From a Wholesale Squid Distributor to an Onsen-Ryokan….
An inn that has lasted for 100 years
Greetings from the Okami (proprietor), Rieko Yamasaki.
Igaya Ryokan is located on one of the Amakusa Islands in the far west corner of Kyushu.
The Amakusa people have for centuries made a living from the sea;
this has also led to a deep connection between Europe and many more countries around the world.
This connection brought about an exchange of goods and culture from overseas such as Christianity
and printing technology, and through these encounters, Amakusa has created its own style and culture.
I am the sixth generation proprietor of this Igaya Ryokan,
and have heard that at the time when my ancestor first established this ryokan
it was flourishing not only with guests seeking health benefits from our hot springs,
but also with a great number of travelling traders. Previously,
during the Edo period (1603~1867), we were a wholesale squid distributor and made our living from the sea.
Since its foundation by my great-grandfather in Meiji period (1868~1912),
Igaya has grown to become the longest-established ryokan at Shimoda Hot Springs.
However, in recent times, I started to hear disappointed voices from the guests that have stayed at the Hot Spring Village.
Since then, I have started to collect reviews from our guests on a daily basis
and discussed the matter with the staff to see how we can change to increase our customer satisfaction.
Through this process, I realized that many systems had already become redundant but were still used in our ryokan.
After much consideration, I have once again realized the importance of our three pillars, and vowed to provide the ultimate customer satisfaction through “quality food, sleep and hot springs”.
< “delicious meal”, “peaceful night's rest”, and “quality natural hot springs”> The above three pillars of our service have been passed down for generations since the establishment of this ryokan. In 2004, Igaya went through a full renovation in order for the long-established inn to adapt to the modern world. Our ryokan still bears the nostalgic traditional feel from the time of establishment, valuing the sense of harmony with the changing seasons. We aim to provide Amakusa's traditional warm and hospitable customer service to all our guests. Japanese-style wooden architecture has been used for the exterior of Igaya to embody the essence from the time of its foundation. Upon entering, you will step in to the lobby paved with Ryukyu-tatami mats (Okinawa style rice straw mats). Solid wood has been used to create the hallway, and all guestrooms are traditional Japanese-style rooms. We pride ourselves in the hygiene and cleanliness of our establishment. We are a small ryokan of only 10 guestrooms but we vow to cater to our guest needs for “ultimate customer satisfaction”. We value your business, and we look forward to serving you during your future stay at Igaya.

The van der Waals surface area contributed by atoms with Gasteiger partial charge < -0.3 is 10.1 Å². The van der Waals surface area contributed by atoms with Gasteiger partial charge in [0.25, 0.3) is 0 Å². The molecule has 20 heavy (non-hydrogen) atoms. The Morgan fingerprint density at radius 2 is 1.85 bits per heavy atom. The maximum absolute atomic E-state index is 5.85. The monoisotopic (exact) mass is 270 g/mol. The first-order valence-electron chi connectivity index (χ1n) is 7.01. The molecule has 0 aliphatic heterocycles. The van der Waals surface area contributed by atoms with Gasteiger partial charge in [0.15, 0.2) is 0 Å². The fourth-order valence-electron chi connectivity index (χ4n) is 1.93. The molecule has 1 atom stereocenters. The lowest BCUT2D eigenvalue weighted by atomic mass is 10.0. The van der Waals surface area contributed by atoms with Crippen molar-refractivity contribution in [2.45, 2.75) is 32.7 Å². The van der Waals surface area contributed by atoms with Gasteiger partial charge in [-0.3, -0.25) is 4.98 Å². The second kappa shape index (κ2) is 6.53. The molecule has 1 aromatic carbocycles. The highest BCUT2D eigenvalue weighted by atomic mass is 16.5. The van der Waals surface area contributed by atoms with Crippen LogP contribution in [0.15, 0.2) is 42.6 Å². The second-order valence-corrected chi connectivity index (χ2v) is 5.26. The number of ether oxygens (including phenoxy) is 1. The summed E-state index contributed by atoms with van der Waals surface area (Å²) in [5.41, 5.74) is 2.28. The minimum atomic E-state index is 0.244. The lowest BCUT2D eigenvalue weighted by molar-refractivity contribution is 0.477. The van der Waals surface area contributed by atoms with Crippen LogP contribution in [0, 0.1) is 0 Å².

There used to be a public bath called “Murayu” in Shimoda. By the late 1800s some Japanese inns came to be built around the “Murayu”. “Ryokan Igaya” was established at that time and is one of the oldest inns in Shimoda. I am its sixth generation owner. This is a photo of Igaya from the early Showa era (1930s). The man in military uniform on the left is my uncle, the fourth generation owner of the inn. Second from the right, wearing a suit, is my grandfather, the third generation owner. Some people say I look like my grandfather. The man in the center is a businessman who was in charge of the port operations.
In the Meiji era, the inn signs said “traveler's accommodation” in front of the hotel's name. Also, sotoyu ryokan (inn with water from outside) was written on the sign. It meant that each inn didn't own their own hot spring and utilized hot spring water from “Murayu”. After 1925 the inns each had their own springs and called themselves uchiyu ryokan, meaning their hot spring water came from the premises.
When I was a child, the fifth generation owner was running the business,
and the main entrance was on the street facing Shimoda Shrine.
As the number of cars increased, the main street of Shimoda changed to its current location,
and the Igaya main entrance was altered accordingly.
This is Igaya, soon after I took over ownership. It is hard to see in this photo, but it had buildings with pink walls reminiscent of Mexico or Southern Italy. It stood out in Shimoda. At that time, “Flower Inn Igaya” was famous for its rose baths. We still put roses in the bath water, and although it was very rare back then, nowadays this practice has become common at many other inns.
Hirofumi Yamasaki, the current and sixth generation proprietor of the Igaya Ryokan, also opened a subsidiary ryokan “Ishiyama Rikyu Gosoku-no-Kutsu”.
|10 guestrooms (all rooms are traditional Japanese-style rooms with tatami-mats)
2 rooms of 6 tatami mats (approximately 10 m2), 7 rooms of 8 tatami mats (approximately 13 m2),
1 room of 12 tatami mats (approximately 20 m2)
Each room has air conditioning, television, refrigerator, in-room safe, and a bathroom with warm water bidet.
|from 3:00 PM
|by 10:00 AM
|Face towels, bath towels, toothbrushes and toothpaste, shampoo, conditioner, body soap, yukatas (traditional Japanese cotton robes), hair dryer, razor, shower cap, cotton swabs, hairbrush, facial cotton pads, facial cleanser, toning lotion, emulsion
|Overnight stay including two sets of meals from ¥10,000 (excluding tax)
(additional charge of ¥2,000 (excluding tax) for Saturdays or the day prior to a public holiday)
Dining only plan from ¥5,000 per person.
*Please feel free to contact us in regard to the types of meals offered.